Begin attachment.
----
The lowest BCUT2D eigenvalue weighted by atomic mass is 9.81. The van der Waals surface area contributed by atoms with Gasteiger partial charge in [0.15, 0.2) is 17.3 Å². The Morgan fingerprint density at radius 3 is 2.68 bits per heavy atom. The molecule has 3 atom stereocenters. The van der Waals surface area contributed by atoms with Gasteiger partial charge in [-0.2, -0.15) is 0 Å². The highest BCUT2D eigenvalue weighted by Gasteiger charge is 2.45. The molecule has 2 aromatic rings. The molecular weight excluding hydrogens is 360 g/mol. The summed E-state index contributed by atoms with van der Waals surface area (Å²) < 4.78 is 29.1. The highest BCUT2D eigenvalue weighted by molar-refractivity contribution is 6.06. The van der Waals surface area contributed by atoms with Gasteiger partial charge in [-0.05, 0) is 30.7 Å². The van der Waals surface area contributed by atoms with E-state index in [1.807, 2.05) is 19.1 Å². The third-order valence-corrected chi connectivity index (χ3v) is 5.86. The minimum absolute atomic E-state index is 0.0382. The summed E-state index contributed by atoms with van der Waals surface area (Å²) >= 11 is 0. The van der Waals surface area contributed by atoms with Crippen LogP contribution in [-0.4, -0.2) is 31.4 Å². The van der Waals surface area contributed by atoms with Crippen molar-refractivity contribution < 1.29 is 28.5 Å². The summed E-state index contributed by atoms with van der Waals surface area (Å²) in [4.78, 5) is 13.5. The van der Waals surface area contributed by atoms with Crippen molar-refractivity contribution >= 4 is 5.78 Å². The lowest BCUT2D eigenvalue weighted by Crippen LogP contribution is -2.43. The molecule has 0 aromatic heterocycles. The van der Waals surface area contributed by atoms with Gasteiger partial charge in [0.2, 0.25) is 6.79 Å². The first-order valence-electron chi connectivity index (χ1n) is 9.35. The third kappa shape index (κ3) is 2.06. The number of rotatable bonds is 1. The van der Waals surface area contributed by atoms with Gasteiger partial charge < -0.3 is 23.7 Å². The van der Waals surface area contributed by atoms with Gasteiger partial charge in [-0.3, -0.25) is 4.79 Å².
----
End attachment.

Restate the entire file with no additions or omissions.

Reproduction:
The lowest BCUT2D eigenvalue weighted by atomic mass is 9.81. The van der Waals surface area contributed by atoms with Gasteiger partial charge in [0.15, 0.2) is 17.3 Å². The Morgan fingerprint density at radius 3 is 2.68 bits per heavy atom. The molecule has 3 atom stereocenters. The van der Waals surface area contributed by atoms with Gasteiger partial charge in [-0.2, -0.15) is 0 Å². The highest BCUT2D eigenvalue weighted by Gasteiger charge is 2.45. The molecule has 2 aromatic rings. The molecular weight excluding hydrogens is 360 g/mol. The summed E-state index contributed by atoms with van der Waals surface area (Å²) < 4.78 is 29.1. The highest BCUT2D eigenvalue weighted by molar-refractivity contribution is 6.06. The van der Waals surface area contributed by atoms with Gasteiger partial charge in [-0.05, 0) is 30.7 Å². The van der Waals surface area contributed by atoms with E-state index in [1.807, 2.05) is 19.1 Å². The third-order valence-corrected chi connectivity index (χ3v) is 5.86. The minimum absolute atomic E-state index is 0.0382. The summed E-state index contributed by atoms with van der Waals surface area (Å²) >= 11 is 0. The van der Waals surface area contributed by atoms with Crippen LogP contribution in [-0.4, -0.2) is 31.4 Å². The van der Waals surface area contributed by atoms with Crippen molar-refractivity contribution < 1.29 is 28.5 Å². The summed E-state index contributed by atoms with van der Waals surface area (Å²) in [4.78, 5) is 13.5. The van der Waals surface area contributed by atoms with Crippen molar-refractivity contribution >= 4 is 5.78 Å². The lowest BCUT2D eigenvalue weighted by Crippen LogP contribution is -2.43. The molecule has 0 aromatic heterocycles. The van der Waals surface area contributed by atoms with Gasteiger partial charge in [0.2, 0.25) is 6.79 Å². The first-order valence-electron chi connectivity index (χ1n) is 9.35. The third kappa shape index (κ3) is 2.06. The number of rotatable bonds is 1. The van der Waals surface area contributed by atoms with Gasteiger partial charge < -0.3 is 23.7 Å². The van der Waals surface area contributed by atoms with Gasteiger partial charge in [-0.3, -0.25) is 4.79 Å².